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 Suspiciosness 
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Joined: Tue Jan 17, 2012 2:05 pm
Posts: 2
Post Suspiciosness
My husband was diagnosed with DLB 6 months ago, but was in a severe depression a year before that. For the past 1 1/2 years, he has been highly suspicious of me, monitoring every move I make in our house. We have been married for over 50 yrs. and over a year ago he asked me to be in charge of all the finances, etc. But, he still wants to know what I am doing every second. As much as I try to accept this paranoia as part of LBD, at times it infuriates me and I get so angry and upset. When I ask why he does it, he says he doesn't know--yet he persists.

Any suggestions as to how to live with this constant annoyance? I am his full-time caregiver now, leaving about 15 hrs./week, so it does get exhausting.

K


Mon Feb 20, 2012 12:31 am
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Joined: Fri Aug 11, 2006 1:46 pm
Posts: 4811
Location: SF Bay Area (Northern CA)
Post Re: Suspiciosness
You might check with your local senior center or Alzheimer's Association chapter to see if they offer a class on dealing with dementia-related behavior. I personally found such a class very helpful.


Mon Feb 20, 2012 2:00 am
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Joined: Sun Oct 17, 2010 2:06 am
Posts: 63
Post Re: Suspiciosness
Try discussing it with his neurologist. Caregiving is hard enough without such behavior. A simple adjustment in medication might make a huge difference to you and to him. It must be hard on him, too, to have these suspicions all the time.
My husband of 48 years followed me everywhere up to about a year ago. He wasn't monitoring me, I think he saw me as a link to the pre-LBD world and wanted to stay close to that link. He's too feeble to get up and follow me around the house now, but becomes agitated if someone isn't in the room with him.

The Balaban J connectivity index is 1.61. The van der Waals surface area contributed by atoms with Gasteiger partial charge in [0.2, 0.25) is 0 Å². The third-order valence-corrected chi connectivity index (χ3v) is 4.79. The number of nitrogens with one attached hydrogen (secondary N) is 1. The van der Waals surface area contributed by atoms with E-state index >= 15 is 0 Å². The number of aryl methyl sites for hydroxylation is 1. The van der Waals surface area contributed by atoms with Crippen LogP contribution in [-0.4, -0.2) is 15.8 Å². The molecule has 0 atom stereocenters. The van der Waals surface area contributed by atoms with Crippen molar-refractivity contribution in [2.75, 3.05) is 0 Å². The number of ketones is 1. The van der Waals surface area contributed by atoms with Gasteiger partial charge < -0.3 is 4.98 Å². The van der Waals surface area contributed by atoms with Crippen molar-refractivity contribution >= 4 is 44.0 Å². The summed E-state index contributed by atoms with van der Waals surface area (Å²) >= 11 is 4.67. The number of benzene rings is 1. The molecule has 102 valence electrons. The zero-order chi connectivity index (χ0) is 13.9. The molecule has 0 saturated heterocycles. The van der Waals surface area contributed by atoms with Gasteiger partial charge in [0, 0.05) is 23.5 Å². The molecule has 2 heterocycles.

Tue Mar 27, 2012 3:52 am
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Joined: Fri Jan 15, 2010 9:33 pm
Posts: 3113
Location: Vermont
Post Re: Suspiciosness
Perhaps the best thing you can do is to get a CG to come in to watch over him while you get out for breaks. Some of the behavior might be tweaked with meds, and you can learn about strategies that may help temporarily, but getting out so you have space from the craziness of the disease would be very helpful, I think. I know I had to get away from it with my dad, so some days when I'd plan to be with him at the ALF all day, I might only be able to be there for a couple of hours. If he'd been living in my house, I'd have had to find an escape to maintain my own health and sanity. Also, having a strong support system and being able to "blow off some steam" with others who understand what you are going through may be very helpful too. Some of the people on this forum were so supportive in this way and helped me through some very rough times. Local support groups can provide that too, especially if you meet a person or two that you feel very comfortable talking with outside the meetings as well. Lynn

_________________
Lynn, daughter of 89 year old dad dx with possiblity of LBD, CBD, PSP, FTD, ALS, Vascular Dementia, AD, etc., died Nov. 30, 2010 after living in ALF for 18 months.


Tue Mar 27, 2012 8:13 am
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